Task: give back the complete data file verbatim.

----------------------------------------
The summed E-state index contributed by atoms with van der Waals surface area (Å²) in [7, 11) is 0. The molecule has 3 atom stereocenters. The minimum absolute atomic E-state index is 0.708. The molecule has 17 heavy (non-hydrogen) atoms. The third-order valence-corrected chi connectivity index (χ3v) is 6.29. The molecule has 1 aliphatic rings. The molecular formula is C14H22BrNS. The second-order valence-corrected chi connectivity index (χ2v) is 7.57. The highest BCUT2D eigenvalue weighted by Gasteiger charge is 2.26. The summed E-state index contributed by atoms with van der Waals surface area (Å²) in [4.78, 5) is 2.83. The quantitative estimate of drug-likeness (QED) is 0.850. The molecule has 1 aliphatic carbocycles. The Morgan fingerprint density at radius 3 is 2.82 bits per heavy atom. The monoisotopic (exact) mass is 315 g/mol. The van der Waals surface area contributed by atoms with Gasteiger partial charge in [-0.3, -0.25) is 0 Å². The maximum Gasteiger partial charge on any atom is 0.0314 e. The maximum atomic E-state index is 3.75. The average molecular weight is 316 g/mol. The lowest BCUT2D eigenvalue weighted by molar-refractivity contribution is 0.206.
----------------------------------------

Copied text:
The summed E-state index contributed by atoms with van der Waals surface area (Å²) in [7, 11) is 0. The molecule has 3 atom stereocenters. The minimum absolute atomic E-state index is 0.708. The molecule has 17 heavy (non-hydrogen) atoms. The third-order valence-corrected chi connectivity index (χ3v) is 6.29. The molecule has 1 aliphatic rings. The molecular formula is C14H22BrNS. The second-order valence-corrected chi connectivity index (χ2v) is 7.57. The highest BCUT2D eigenvalue weighted by Gasteiger charge is 2.26. The summed E-state index contributed by atoms with van der Waals surface area (Å²) in [4.78, 5) is 2.83. The quantitative estimate of drug-likeness (QED) is 0.850. The molecule has 1 aliphatic carbocycles. The Morgan fingerprint density at radius 3 is 2.82 bits per heavy atom. The monoisotopic (exact) mass is 315 g/mol. The van der Waals surface area contributed by atoms with Gasteiger partial charge in [-0.3, -0.25) is 0 Å². The maximum Gasteiger partial charge on any atom is 0.0314 e. The maximum atomic E-state index is 3.75. The average molecular weight is 316 g/mol. The lowest BCUT2D eigenvalue weighted by molar-refractivity contribution is 0.206.